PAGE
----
David Kofke of the State University of New York at Buffalo, Sharon Glotzer of the University of Michigan, Peter Cummings of Vanderbilt University, David Chandler of the University of California at Berkeley, and Lev Gelb of Washingon University are supported by NSF's Division of Chemistry and Division of Chemical and Transport Systems, under the Division of Chemistry's Cyberinfrastructure and Research Facilities Program. This collaborative project will develop cyberinfrastructure that will enable the routine application of molecular simulation methods to the calculation of free energies, phase equilibria, and transition paths. This application area is the focus because: (a) the relevant physical phenomena are of great scientific and practical importance; (b) robust and user-friendly software for this general class of calculations is nearly non-existent; (c) the relevant techniques can be formulated in a general way, so with careful development the new infrastructure will apply to a very broad range of systems and phenomena; (d) the area will benefit from advances in methodology, which will make the techniques better suited for emerging problems in nanotechnology.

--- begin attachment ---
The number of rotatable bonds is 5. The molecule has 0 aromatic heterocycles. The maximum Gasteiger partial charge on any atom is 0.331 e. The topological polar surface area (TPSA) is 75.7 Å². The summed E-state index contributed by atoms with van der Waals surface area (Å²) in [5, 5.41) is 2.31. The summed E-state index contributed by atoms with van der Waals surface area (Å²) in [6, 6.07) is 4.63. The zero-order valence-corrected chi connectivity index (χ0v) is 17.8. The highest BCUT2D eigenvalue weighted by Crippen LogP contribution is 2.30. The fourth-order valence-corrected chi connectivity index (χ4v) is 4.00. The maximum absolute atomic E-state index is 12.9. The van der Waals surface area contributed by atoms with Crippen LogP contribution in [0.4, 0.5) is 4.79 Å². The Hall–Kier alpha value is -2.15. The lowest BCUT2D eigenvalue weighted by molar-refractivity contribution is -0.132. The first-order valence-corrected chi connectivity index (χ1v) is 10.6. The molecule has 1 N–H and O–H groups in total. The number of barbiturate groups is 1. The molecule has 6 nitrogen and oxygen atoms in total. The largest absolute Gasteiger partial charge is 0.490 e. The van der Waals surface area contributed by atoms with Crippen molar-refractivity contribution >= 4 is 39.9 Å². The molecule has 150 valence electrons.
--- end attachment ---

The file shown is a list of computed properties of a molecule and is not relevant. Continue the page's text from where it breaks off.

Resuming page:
This project will make available an important class of simulation methods that are presently underutilized by nonspecialists. Also, the infrastructure will be developed in a way that facilitates coordination among all those engaged in the development and implementation of simulation methods, potentially seeding an open-source movement in molecular and mesoscale simulation. Workshops, educational modules, and outreach activities with industrial partners will maximize dissemination, and undergraduate and graduate instructional activities are planned which will incorporate results quickly into courses.